HC Deb 09 February 1955 vol 536 cc1985-7

8.0 p.m.

Mr. Emrys Hughes

I beg to move, in page 19, line 42, to leave out "two years" and insert "one year."

The Chairman

I think it would be for the convenience of the Committee to take with this Amendment those to Clauses 31 to 43, standing in the hon. Member's name.

Mr. Hughes

This question is very simple and need not involve a great deal of elaborate legal discussion. It is whether or not the maximum penalty of imprisonment should be two years or one. I submit that one year is more humane, and equally effective as a deterrent, than two years. The maximum sentences laid down are sentences for what might in many cases be trivial offences for which a soldier should not be liable to the exceptionally long period of imprisonment of two years. A maximum of one year would safeguard discipline and serve as a deterrent. I should be interested to hear the legal arguments that can be advanced against me in this case.

Mr. F. Maclean

The hon. Member said that his argument was very simple and very short. I hope that mine will be equally simple and short, but rather more effective. The reason why we need a maximum punishment of two years—and I repeat that it is a maximum—is that, under all the Clauses in question, the offences dealt with are capable of very wide variations of heinousness. Indeed, they vary with the circumstances in which the offences are committed. We have to retain a maximum of two years so as to be able to distinguish between less important offences—which they may also be—and offences committed in circumstances which might imperil the life or limb of large numbers of people, or which may be very much to the detriment of the British Army.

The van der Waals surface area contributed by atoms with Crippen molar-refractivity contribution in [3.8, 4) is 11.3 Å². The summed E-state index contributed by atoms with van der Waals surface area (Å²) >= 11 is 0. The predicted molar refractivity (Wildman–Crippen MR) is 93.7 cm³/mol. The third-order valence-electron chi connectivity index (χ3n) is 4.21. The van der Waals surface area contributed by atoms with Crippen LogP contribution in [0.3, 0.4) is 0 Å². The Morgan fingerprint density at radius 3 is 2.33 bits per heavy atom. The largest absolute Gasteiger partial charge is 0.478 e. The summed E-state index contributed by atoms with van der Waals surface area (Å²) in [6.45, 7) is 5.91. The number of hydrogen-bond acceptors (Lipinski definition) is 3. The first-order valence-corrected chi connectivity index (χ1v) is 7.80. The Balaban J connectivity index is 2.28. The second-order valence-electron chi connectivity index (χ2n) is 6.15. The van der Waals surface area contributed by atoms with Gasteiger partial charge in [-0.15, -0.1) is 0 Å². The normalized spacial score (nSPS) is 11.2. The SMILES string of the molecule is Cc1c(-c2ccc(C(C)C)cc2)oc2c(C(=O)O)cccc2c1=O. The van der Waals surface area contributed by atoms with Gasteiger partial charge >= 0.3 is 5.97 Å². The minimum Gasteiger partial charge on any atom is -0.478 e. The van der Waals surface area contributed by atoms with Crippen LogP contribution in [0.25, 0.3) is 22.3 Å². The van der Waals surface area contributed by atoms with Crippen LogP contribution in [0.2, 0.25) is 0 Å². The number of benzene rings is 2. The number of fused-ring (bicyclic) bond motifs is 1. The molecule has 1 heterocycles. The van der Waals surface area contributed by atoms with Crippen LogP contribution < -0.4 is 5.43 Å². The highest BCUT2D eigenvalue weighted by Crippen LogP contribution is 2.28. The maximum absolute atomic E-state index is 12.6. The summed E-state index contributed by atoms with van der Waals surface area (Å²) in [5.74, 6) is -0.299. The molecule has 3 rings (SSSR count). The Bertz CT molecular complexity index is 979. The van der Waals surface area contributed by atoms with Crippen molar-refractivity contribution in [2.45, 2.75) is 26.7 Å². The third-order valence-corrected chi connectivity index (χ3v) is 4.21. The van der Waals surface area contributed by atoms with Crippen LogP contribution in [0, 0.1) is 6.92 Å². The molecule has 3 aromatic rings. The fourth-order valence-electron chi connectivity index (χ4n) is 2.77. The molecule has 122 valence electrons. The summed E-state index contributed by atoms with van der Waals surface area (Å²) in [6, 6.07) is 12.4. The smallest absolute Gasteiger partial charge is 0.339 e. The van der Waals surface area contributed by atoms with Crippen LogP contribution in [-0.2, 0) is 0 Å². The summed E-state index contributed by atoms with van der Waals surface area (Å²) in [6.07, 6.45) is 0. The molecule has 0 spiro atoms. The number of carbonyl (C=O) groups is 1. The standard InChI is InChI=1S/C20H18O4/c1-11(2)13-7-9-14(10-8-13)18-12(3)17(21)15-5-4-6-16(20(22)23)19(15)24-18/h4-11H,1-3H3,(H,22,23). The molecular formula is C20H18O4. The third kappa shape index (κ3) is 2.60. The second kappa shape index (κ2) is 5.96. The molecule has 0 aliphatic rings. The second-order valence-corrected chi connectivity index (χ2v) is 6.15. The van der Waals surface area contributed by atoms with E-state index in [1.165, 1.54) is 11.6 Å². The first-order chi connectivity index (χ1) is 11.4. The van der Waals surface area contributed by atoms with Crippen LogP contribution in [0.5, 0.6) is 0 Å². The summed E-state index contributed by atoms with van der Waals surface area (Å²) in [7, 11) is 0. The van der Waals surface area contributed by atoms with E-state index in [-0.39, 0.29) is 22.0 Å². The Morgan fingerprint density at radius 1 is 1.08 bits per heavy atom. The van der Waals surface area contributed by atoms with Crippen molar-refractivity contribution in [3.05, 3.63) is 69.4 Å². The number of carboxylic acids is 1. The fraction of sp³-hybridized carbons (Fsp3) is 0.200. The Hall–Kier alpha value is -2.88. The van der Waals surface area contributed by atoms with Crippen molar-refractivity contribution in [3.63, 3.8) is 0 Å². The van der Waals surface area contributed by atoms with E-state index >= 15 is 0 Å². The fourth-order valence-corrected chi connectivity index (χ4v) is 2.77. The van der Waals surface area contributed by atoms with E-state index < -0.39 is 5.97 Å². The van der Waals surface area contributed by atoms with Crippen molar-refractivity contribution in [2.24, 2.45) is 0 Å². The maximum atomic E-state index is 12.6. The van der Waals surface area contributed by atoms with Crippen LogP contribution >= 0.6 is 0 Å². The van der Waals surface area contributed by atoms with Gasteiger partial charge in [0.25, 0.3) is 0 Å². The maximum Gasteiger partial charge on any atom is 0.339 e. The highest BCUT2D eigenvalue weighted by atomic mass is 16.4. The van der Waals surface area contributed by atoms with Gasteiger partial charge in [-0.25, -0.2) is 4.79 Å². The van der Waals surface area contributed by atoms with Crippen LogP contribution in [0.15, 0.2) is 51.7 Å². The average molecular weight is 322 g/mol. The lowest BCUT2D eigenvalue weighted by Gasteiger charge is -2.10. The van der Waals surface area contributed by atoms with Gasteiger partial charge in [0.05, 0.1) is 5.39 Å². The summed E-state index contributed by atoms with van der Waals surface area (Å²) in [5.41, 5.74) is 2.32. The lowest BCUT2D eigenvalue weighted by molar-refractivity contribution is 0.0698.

That is why we cannot accept this Amendment, and why the present maximum was accepted by the Select Committee after a great deal of careful thought.

Amendment negatived.

Clause ordered to stand part of the Bill.

Clauses 30 to 62 ordered to stand part of the Bill.